The deteriorating situation around Afghanistan, which demanded preserving the US military presence, forces the White House administration to search for new ways of rapprochement with Kabul’s neighboring states, the former Soviet republics, the paper says. Washington’s focus on Central Asia also triggers an unprecedented confrontation between the US and Pakistan, which flared up after Trump accused Islamabad of failing to meet its commitments and aiding terrorism.
"Half a year ago, Central Asia was a forgotten region for the US. However, since then the situation has drastically changed," Director of the Asian Security Project at the PIR Center Vadim Kozyulin told the paper. The new mutual objective for the US and the former Soviet republics is to create another transit route to Afghanistan, he said.
Washington’s amplified policy in Central Asia also pursues another goal, Andrey Kortunov, Director General of the Russian International Affairs Council (RIAC), said. "The US steps may be considered a response to the expansion of the Shanghai Cooperation Organization (SCO), which is trying to go beyond the region," he noted.
Russia’s fourth largest oil producer Gazprom Neft may not live up to the strategy for 2013-2020 due to the OPEC+ deal, the company’s report based on the Russian Accounting Standards for Q1 2018 stated, according to Vedomosti. In two years, the company expected to produce 100 mln tonnes of oil equivalent per year. This output level had been forecast for at least five years until 2025.
Now the agreement on limiting oil production may delay these plans by one or two years, the company said. It is not ruled out that Gazprom Neft will reach the target level in 2021-2022. However, the strategic goal of maintaining output levels at no less than 100 mln tonnes of oil equivalent by 2025 may be still attained, the report said. Last year, Gazprom Neft increased production of raw materials by 4% to 89.75 mln tonnes of oil equivalent. In 2019, the company planned to produce 95 mln tonnes of oil equivalent.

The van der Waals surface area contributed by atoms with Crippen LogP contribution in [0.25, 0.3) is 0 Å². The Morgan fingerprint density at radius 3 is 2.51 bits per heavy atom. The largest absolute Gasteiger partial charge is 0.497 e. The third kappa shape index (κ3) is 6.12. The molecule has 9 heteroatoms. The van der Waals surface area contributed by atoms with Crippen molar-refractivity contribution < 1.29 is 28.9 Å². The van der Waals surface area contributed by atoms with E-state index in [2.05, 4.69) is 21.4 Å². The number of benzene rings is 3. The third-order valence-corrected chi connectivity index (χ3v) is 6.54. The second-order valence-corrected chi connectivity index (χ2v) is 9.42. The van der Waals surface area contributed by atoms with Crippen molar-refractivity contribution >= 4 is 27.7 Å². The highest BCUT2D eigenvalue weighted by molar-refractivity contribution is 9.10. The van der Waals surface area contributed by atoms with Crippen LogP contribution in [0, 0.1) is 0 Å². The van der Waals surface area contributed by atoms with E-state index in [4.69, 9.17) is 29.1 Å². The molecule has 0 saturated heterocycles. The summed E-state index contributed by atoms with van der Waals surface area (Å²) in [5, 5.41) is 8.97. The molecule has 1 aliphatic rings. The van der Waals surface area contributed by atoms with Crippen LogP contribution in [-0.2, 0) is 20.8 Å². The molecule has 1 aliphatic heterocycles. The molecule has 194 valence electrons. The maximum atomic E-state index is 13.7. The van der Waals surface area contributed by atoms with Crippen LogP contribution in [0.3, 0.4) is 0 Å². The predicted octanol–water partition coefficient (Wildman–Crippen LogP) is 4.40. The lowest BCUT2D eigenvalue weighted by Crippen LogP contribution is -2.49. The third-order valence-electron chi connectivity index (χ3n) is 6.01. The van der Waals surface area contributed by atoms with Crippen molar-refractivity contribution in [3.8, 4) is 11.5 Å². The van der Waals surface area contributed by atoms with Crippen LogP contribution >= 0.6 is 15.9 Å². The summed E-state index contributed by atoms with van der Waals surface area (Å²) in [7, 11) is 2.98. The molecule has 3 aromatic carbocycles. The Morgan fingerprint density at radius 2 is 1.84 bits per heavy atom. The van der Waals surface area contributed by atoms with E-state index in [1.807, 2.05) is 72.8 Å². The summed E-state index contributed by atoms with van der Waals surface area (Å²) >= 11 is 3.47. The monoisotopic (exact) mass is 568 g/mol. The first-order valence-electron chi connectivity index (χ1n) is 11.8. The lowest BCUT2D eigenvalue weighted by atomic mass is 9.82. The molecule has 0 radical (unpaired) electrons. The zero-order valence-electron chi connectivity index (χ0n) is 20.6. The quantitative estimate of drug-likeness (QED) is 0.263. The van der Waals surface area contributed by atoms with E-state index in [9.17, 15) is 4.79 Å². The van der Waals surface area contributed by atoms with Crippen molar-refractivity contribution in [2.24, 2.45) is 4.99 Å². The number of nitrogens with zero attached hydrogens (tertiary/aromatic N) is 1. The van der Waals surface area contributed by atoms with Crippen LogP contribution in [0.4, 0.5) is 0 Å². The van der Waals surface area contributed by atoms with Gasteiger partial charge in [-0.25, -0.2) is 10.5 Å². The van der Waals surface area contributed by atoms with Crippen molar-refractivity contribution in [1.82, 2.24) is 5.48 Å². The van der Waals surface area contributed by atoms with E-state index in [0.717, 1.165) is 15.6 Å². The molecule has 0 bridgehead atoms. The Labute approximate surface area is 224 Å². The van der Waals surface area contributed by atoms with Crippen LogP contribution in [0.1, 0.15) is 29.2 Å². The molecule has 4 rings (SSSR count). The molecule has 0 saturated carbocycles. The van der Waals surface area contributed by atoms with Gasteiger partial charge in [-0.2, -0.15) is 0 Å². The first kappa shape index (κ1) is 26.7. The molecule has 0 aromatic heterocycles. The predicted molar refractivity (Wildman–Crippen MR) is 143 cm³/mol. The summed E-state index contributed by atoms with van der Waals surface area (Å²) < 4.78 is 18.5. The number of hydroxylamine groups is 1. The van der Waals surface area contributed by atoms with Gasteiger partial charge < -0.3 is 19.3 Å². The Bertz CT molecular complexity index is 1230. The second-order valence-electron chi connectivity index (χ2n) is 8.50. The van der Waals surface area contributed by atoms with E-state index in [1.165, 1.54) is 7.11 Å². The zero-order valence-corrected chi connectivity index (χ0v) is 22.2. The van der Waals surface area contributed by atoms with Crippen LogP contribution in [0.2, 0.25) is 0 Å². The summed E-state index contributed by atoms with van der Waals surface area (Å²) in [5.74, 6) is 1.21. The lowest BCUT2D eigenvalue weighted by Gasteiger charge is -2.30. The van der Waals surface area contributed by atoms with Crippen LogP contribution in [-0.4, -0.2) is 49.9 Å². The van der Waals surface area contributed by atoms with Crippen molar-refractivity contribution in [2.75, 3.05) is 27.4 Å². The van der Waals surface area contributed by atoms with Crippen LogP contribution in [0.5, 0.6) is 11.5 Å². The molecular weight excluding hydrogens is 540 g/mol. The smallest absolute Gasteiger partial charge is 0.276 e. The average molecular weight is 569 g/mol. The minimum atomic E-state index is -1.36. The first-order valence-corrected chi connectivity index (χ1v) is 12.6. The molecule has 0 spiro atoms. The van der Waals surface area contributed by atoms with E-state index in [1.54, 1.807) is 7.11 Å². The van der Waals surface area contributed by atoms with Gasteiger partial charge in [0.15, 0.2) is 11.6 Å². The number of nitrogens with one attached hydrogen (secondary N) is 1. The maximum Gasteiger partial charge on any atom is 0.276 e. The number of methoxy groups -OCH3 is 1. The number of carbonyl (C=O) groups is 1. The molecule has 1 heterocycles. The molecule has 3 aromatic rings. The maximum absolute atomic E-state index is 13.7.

The report does not specify on which deposits the production growth may slow down. A source close to the company said Gazprom Neft has been limiting production at some old fields to meet its commitments under the OPEC+ deal and may continue this practice.
Gazprom Neft’s current strategy was adopted in 2013 when oil prices were higher and market conditions were more favorable, said Andrei Polishuk, an analyst at Raiffeisenbank. Nevertheless, even if the company fails to reach the production level of 100 mln tonnes by 2020, the effect from the OPEC+ deal will compensate for the lost profits from cutting output, the expert explained.
Most lawyers and staff members of Russian and foreign companies have criticized the draft law on criminal liability for complying with Western sanctions on Russian soil, which was passed in the first reading by the State Duma, the lower house, on Monday, Vedomosti writes. The second reading is scheduled for Thursday. Those refusing to sign any contract with companies targeted by Western sanctions face a penalty of up to 600,000 rubles ($9,700) or may be put in custody for up to four years.